Michael Aldrich BiographyHistory of ROCCAcknowledgementsFeedbackBack to Aldrich Archive Home
     

  History of UK Cable

  The Cable Story

  The Original Discussion Paper

  Cable System Design 1983

  The Wired Community

Cable Systems
Cable systems have been around since the 1930s shortly after broadcast radio began. To receive radio signals a transmitter is needed. The transmitter sends signals that the aerial on the receiver collects and the receiver turns these signals into sounds.The transmitter needs to be ‘in line of sight’ of the receiver. The signals will not go through a hill or mountain and they will get weaker with growing distance between the transmitter and receiver. The transmitter is normally mounted on a high tower that is in turn positioned on the highest hill available. Modern mobile phones work the same way. Even satellite phones have to ‘see’ the satellite by being within the satellite’s footprint.

With the first cable systems a large community aerial was erected on a high spot in difficult or remote country for receiving radio signals. A cable was run from this aerial to all the local homes. Consumers connected their radios to the cable which substituted for the aerials on their own radios. It was simple and effective. These systems were called various names; radio relay, radio diffusion or community antenna. They were mostly installed by private companies offering a radio rental service. The radios that were rented did not have tuners. Stations were changed by turning a switch mounted on the wall near the radio. These systems were developed modestly up to the late 1940s when they were upgraded to carry the new television service. The radio rental companies then offered TV rental as well. Again the TVs were not fitted with tuners. These systems used co-axial cable. They were only capable of downstream signalling.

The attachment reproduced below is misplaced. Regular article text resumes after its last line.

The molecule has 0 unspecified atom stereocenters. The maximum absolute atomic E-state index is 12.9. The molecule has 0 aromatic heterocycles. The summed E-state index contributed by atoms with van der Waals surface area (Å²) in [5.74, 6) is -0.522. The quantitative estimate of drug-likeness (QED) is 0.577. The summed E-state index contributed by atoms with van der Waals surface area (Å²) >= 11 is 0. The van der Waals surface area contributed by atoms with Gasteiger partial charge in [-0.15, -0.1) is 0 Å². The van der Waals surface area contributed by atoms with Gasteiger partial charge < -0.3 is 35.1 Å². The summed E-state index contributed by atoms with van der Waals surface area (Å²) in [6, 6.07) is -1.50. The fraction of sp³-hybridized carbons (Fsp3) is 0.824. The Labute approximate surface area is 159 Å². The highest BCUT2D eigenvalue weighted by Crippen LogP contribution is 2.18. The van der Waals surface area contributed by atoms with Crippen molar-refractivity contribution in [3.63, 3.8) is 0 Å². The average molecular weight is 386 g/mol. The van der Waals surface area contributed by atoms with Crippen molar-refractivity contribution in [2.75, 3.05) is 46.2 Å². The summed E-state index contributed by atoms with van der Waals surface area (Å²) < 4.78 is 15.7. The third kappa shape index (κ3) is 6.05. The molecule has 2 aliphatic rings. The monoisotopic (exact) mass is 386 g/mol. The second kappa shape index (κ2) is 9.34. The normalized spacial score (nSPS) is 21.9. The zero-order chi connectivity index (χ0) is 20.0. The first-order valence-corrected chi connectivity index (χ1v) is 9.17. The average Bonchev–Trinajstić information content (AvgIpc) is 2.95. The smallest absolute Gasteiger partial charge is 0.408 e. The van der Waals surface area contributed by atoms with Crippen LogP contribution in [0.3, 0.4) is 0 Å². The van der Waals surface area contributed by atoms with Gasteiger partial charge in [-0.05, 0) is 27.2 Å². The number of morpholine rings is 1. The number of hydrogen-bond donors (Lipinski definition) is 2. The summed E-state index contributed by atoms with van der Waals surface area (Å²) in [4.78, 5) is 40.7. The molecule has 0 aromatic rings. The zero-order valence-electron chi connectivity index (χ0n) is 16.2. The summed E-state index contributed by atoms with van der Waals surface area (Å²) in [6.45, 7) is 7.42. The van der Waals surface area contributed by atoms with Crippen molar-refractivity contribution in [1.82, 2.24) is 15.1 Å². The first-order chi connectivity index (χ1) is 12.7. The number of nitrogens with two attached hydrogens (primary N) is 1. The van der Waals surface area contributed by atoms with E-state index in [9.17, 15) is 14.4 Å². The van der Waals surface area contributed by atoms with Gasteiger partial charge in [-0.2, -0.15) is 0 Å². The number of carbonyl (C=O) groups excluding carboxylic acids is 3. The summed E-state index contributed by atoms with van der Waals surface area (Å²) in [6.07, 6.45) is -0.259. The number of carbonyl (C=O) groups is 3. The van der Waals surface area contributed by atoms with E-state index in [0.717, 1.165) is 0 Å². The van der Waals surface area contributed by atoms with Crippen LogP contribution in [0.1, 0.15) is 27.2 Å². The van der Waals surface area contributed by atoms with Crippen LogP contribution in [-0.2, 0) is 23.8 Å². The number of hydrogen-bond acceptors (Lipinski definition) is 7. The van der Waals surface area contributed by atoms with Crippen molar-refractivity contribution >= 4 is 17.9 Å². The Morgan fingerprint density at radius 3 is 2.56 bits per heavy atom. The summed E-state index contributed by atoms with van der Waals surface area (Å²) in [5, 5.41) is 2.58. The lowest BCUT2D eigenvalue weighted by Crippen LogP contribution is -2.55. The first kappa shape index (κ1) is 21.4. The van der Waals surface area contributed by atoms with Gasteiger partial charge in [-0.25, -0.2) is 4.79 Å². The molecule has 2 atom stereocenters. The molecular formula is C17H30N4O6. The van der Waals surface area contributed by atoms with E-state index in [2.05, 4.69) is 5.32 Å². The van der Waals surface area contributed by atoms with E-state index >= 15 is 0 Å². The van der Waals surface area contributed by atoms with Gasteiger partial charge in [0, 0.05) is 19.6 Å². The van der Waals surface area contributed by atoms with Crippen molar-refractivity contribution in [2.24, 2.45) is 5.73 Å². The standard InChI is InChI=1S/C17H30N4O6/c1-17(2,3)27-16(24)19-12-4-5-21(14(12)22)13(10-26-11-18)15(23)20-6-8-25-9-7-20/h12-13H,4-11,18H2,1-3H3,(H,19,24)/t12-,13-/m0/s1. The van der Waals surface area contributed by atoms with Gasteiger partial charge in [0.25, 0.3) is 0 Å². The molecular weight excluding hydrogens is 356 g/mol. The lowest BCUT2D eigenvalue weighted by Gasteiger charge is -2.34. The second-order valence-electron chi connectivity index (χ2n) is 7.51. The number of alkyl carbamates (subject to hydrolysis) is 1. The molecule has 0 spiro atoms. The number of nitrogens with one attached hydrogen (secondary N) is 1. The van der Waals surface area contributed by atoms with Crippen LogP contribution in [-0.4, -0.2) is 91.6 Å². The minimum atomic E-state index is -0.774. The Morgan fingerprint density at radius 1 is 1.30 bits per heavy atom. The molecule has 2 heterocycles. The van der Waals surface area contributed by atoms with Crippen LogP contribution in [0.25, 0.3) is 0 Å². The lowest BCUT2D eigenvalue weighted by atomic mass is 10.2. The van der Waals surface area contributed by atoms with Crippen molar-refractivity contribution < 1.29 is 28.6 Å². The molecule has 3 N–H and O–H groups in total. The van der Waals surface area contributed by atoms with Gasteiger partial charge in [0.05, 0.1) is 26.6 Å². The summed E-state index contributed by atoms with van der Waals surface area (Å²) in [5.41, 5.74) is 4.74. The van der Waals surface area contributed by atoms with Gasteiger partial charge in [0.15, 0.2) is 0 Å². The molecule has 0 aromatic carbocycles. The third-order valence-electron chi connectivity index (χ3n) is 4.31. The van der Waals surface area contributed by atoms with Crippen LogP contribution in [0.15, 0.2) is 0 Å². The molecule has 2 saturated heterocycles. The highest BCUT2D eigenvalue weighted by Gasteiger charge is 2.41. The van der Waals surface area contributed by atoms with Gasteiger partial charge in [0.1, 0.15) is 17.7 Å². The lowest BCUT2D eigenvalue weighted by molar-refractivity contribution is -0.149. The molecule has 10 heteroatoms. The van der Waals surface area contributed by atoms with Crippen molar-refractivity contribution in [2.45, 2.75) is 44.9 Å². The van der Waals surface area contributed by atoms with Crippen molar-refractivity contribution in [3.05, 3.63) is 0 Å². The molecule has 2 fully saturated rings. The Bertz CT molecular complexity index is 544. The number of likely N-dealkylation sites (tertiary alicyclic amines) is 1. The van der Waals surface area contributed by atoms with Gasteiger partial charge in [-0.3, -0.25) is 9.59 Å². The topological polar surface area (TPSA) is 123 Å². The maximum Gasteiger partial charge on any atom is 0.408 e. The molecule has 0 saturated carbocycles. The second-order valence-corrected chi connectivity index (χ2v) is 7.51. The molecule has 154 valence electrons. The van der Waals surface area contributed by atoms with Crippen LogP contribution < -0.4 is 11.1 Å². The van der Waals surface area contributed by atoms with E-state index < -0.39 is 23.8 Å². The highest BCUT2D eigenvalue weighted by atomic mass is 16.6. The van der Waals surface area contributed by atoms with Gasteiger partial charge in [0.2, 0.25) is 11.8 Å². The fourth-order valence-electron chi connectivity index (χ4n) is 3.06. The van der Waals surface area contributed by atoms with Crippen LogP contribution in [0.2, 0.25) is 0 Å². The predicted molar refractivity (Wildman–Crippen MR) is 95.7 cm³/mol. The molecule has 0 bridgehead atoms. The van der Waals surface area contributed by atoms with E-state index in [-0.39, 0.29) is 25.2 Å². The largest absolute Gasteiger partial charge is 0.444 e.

In the 1980s the world of cable systems changed. New cable technology permitted both downstream and upstream signalling on both co-axial and fibre-optic cables, sometimes called two-way inter-active communication. Michael Aldrich played an important role in promoting a new era of consumer telecommunications based on these changes which is documented in this section of the Archive. It should be read in conjunction with ‘Cable Systems’ HMSO 1982 which Aldrich co-authored.

 

     

Biography                  History of ROCC                  Acknowledgements                  Feedback                  Copyright

© Michael Aldrich 2011